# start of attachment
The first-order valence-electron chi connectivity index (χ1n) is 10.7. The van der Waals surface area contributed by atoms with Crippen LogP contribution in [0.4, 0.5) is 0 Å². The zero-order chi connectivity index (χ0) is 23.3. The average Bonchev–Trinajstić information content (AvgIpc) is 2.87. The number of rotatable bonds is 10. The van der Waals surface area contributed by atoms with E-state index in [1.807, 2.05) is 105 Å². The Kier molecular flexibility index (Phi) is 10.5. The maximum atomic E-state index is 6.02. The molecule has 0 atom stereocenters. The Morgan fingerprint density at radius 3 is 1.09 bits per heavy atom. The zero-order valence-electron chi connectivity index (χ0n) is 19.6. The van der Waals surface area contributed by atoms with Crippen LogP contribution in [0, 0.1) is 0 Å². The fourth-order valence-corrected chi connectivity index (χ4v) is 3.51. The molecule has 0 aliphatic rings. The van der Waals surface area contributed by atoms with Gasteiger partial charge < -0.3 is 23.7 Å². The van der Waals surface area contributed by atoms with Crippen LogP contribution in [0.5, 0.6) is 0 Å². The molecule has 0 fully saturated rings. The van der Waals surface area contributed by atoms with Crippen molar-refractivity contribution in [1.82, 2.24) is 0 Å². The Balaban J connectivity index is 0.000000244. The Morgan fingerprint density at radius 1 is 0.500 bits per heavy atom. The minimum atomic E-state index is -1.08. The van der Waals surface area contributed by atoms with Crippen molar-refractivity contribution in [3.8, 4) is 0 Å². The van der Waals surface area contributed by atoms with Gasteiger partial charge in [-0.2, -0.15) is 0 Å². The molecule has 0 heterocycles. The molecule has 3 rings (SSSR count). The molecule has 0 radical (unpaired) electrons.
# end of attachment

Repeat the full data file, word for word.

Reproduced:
The first-order valence-electron chi connectivity index (χ1n) is 10.7. The van der Waals surface area contributed by atoms with Crippen LogP contribution in [0.4, 0.5) is 0 Å². The zero-order chi connectivity index (χ0) is 23.3. The average Bonchev–Trinajstić information content (AvgIpc) is 2.87. The number of rotatable bonds is 10. The van der Waals surface area contributed by atoms with E-state index in [1.807, 2.05) is 105 Å². The Kier molecular flexibility index (Phi) is 10.5. The maximum atomic E-state index is 6.02. The molecule has 0 atom stereocenters. The Morgan fingerprint density at radius 3 is 1.09 bits per heavy atom. The zero-order valence-electron chi connectivity index (χ0n) is 19.6. The van der Waals surface area contributed by atoms with Crippen LogP contribution in [0, 0.1) is 0 Å². The fourth-order valence-corrected chi connectivity index (χ4v) is 3.51. The molecule has 0 aliphatic rings. The van der Waals surface area contributed by atoms with Gasteiger partial charge < -0.3 is 23.7 Å². The van der Waals surface area contributed by atoms with Crippen LogP contribution in [0.5, 0.6) is 0 Å². The molecule has 0 fully saturated rings. The van der Waals surface area contributed by atoms with Crippen molar-refractivity contribution in [1.82, 2.24) is 0 Å². The Balaban J connectivity index is 0.000000244. The Morgan fingerprint density at radius 1 is 0.500 bits per heavy atom. The minimum atomic E-state index is -1.08. The van der Waals surface area contributed by atoms with Crippen molar-refractivity contribution in [3.8, 4) is 0 Å². The van der Waals surface area contributed by atoms with Gasteiger partial charge in [-0.2, -0.15) is 0 Å². The molecule has 0 heterocycles. The molecule has 3 rings (SSSR count). The molecule has 0 radical (unpaired) electrons.